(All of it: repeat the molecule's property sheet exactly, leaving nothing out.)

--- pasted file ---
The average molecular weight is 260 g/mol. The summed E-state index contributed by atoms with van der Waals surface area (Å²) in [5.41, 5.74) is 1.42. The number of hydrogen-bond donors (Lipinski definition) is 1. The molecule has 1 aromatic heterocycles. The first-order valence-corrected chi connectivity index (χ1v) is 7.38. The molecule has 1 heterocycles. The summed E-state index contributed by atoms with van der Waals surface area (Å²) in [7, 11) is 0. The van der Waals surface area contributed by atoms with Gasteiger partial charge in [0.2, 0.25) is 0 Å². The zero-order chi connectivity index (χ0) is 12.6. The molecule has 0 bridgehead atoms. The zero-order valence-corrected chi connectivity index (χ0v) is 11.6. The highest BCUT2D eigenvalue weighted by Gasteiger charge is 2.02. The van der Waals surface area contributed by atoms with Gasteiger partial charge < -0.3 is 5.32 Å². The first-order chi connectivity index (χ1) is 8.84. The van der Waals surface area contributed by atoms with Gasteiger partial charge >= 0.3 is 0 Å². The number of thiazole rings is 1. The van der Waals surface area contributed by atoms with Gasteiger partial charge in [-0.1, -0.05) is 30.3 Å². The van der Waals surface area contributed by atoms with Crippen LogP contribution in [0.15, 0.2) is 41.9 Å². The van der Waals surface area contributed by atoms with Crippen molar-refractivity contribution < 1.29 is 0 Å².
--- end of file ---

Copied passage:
The average molecular weight is 260 g/mol. The summed E-state index contributed by atoms with van der Waals surface area (Å²) in [5.41, 5.74) is 1.42. The number of hydrogen-bond donors (Lipinski definition) is 1. The molecule has 1 aromatic heterocycles. The first-order valence-corrected chi connectivity index (χ1v) is 7.38. The molecule has 1 heterocycles. The summed E-state index contributed by atoms with van der Waals surface area (Å²) in [7, 11) is 0. The van der Waals surface area contributed by atoms with Gasteiger partial charge in [0.2, 0.25) is 0 Å². The zero-order chi connectivity index (χ0) is 12.6. The molecule has 0 bridgehead atoms. The zero-order valence-corrected chi connectivity index (χ0v) is 11.6. The highest BCUT2D eigenvalue weighted by Gasteiger charge is 2.02. The van der Waals surface area contributed by atoms with Gasteiger partial charge < -0.3 is 5.32 Å². The first-order chi connectivity index (χ1) is 8.84. The van der Waals surface area contributed by atoms with Gasteiger partial charge >= 0.3 is 0 Å². The number of thiazole rings is 1. The van der Waals surface area contributed by atoms with Gasteiger partial charge in [-0.1, -0.05) is 30.3 Å². The van der Waals surface area contributed by atoms with Crippen LogP contribution in [0.15, 0.2) is 41.9 Å². The van der Waals surface area contributed by atoms with Crippen molar-refractivity contribution < 1.29 is 0 Å².